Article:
ManTech International


Market Cap (USD)










P/E (fwd)





Price / book





Price / sales





Operating Margin %










Debt / equity





Dividend Yield (%)





PEG Ratio





Comparison of Leidos with Peers

As you can see from above, Leidos compares favorably with its competitors. Company is cheaper than CACI on PEG basis and has more favorable debt/equity ratio. By the same token, both ManTech and L-3 look expensive on PEG basis at current price levels not to mention less favorable P/E ratios. Thus it might be prudent to take a position in Leidos based on current valuation, especially in the light of recent pull back in the stock price.


Leidos shares the same risks as any other company that is heavily reliant on the US government. Its chief risks include.

  1. Continued head winds from government's "Sequester" program.
  2. Any further slow down in government spending or cancellation of contacts in company's pipeline from the government would be detrimental to its future
  3. Leidos competes in governmental services space and its much larger competitors might have more muscle to win recent upcoming governmental contracts
  4. The company has recently become a separate but more focused entity after breaking off from SAIC ("Science Applications International Corporation"). The government might view the smaller size in negative light especially in awarding relatively larger contracts.
  5. Recent acquisitions such as maxIT Healthcare holdings, Vitalize Consulting Solutions & Cloudshield Technologies might present integration risks for the company and challenges associated with retaining top talent of the acquirees if company cultures do not align
  6. Since company derives about 50% of revenue from US Army/ US Navy alone (78% total from governmental), the planned pullback of US Armed forces from Afghanistan is an immediate headwind for the company since it is trying to replace this revenue with other contracts from the government.


Leidos is a high quality company that has been a generator of free cash flows for years. Since the company is involved mostly in services business, it has minimal ongoing Capex requirements that bode well for its business model. The company is facing headwinds due to Sequester and concerns over slow-down in military spending but no company in military space is immune to such cut-downs from the government. Furthermore, many military contractors' stocks have soared in the recent past even though Sequester headwinds have not complete abated. Please take a look at stock performance of the following companies in the last two years when compared to Leidos - these companies are Lockheed Martin (NYSE:LMT), General Dynamic and L-3 .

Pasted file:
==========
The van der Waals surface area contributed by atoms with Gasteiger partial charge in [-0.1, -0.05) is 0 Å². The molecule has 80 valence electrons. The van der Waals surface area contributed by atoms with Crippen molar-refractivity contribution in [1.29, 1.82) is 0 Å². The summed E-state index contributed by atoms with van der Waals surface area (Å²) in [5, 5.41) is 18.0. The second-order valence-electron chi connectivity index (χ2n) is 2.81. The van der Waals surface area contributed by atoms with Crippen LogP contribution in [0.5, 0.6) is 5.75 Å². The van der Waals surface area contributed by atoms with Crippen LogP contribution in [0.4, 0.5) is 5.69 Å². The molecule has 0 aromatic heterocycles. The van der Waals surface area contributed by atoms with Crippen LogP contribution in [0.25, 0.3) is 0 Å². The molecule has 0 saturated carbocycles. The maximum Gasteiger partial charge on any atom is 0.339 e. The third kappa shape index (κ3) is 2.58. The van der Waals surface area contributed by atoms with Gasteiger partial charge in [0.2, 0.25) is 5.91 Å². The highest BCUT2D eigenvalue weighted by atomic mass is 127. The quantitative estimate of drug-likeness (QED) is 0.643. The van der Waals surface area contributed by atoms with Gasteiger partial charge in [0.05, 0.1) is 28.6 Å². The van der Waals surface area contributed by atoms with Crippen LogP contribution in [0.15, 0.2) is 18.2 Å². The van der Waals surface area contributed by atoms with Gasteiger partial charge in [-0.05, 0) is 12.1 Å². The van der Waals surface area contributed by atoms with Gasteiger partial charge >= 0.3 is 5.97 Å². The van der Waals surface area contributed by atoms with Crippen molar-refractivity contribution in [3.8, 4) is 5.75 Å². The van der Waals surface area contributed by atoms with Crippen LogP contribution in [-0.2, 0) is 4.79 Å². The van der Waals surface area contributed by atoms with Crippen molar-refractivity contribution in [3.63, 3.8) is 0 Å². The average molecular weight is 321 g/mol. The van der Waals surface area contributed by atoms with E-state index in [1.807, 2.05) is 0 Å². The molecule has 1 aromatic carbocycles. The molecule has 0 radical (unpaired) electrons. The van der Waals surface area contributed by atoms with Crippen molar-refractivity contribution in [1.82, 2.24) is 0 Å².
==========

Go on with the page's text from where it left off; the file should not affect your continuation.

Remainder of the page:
Leidos has a healthy contract pipeline for upcoming years and is positioned to benefit even more should government spending improve in the future. Furthermore the company develops mission critical solutions for military and intelligence agencies, so relationships with government officials are often "sticky" with high levels of secrecy. Therefore, US government is typically very reluctant to move from contractor to contractor to save a few extra bucks. Due to this fact, we are of the opinion that the firm has a built a "moat" around its business, which is hard for competitors to replicate. Thus Leidos is poised to provide healthy returns to a patient investors in coming years.

Notes & Disclosures:

This is not an investment advice. Please perform your own due diligence before making an investment.

This article was written by "Syed Saqib," a portfolio manager at Netwall Investments LLC. I don't intend to portray that Netwall Investments LLC is either invested in above securities or going to invest in the future. Investing or not investing in any security is solely upon our discretion and it can change without notice. Furthermore, we can get out of a position at any time as we deem fit. This is our foremost fiduciary duty to our clients who have invested their capital with us.

Disclosure: I have no positions in any stocks mentioned, but may initiate a long position in LDOS over the next 72 hours. I wrote this article myself, and it expresses my own opinions. I am not receiving compensation for it (other than from Seeking Alpha). I have no business relationship with any company whose stock is mentioned in this article.